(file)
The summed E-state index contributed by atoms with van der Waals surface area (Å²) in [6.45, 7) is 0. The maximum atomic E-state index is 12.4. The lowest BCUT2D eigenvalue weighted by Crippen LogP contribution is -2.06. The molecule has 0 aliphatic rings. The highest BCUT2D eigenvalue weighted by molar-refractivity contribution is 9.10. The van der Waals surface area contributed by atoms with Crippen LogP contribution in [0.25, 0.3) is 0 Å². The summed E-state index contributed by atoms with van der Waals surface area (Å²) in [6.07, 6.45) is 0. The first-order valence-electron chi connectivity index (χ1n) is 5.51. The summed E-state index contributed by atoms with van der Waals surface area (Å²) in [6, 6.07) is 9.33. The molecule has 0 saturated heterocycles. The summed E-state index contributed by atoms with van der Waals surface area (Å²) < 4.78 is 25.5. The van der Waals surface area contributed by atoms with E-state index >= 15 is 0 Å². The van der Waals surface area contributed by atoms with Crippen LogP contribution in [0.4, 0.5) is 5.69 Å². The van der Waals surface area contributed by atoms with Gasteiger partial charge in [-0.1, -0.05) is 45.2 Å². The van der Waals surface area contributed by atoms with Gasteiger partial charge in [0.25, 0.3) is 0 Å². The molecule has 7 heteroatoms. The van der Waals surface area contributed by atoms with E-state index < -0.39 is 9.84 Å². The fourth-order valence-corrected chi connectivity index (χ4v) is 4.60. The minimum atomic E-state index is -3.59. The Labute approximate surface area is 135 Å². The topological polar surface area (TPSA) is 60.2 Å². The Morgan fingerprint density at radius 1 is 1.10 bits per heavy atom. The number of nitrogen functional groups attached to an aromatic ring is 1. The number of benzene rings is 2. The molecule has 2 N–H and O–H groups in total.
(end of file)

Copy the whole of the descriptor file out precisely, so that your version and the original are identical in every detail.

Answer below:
The summed E-state index contributed by atoms with van der Waals surface area (Å²) in [6.45, 7) is 0. The maximum atomic E-state index is 12.4. The lowest BCUT2D eigenvalue weighted by Crippen LogP contribution is -2.06. The molecule has 0 aliphatic rings. The highest BCUT2D eigenvalue weighted by molar-refractivity contribution is 9.10. The van der Waals surface area contributed by atoms with Crippen LogP contribution in [0.25, 0.3) is 0 Å². The summed E-state index contributed by atoms with van der Waals surface area (Å²) in [6.07, 6.45) is 0. The first-order valence-electron chi connectivity index (χ1n) is 5.51. The summed E-state index contributed by atoms with van der Waals surface area (Å²) in [6, 6.07) is 9.33. The molecule has 0 saturated heterocycles. The summed E-state index contributed by atoms with van der Waals surface area (Å²) < 4.78 is 25.5. The van der Waals surface area contributed by atoms with E-state index >= 15 is 0 Å². The van der Waals surface area contributed by atoms with Crippen LogP contribution in [0.4, 0.5) is 5.69 Å². The van der Waals surface area contributed by atoms with Gasteiger partial charge in [-0.1, -0.05) is 45.2 Å². The van der Waals surface area contributed by atoms with Gasteiger partial charge in [0.25, 0.3) is 0 Å². The molecule has 7 heteroatoms. The van der Waals surface area contributed by atoms with E-state index < -0.39 is 9.84 Å². The fourth-order valence-corrected chi connectivity index (χ4v) is 4.60. The minimum atomic E-state index is -3.59. The Labute approximate surface area is 135 Å². The topological polar surface area (TPSA) is 60.2 Å². The Morgan fingerprint density at radius 1 is 1.10 bits per heavy atom. The number of nitrogen functional groups attached to an aromatic ring is 1. The number of benzene rings is 2. The molecule has 2 N–H and O–H groups in total.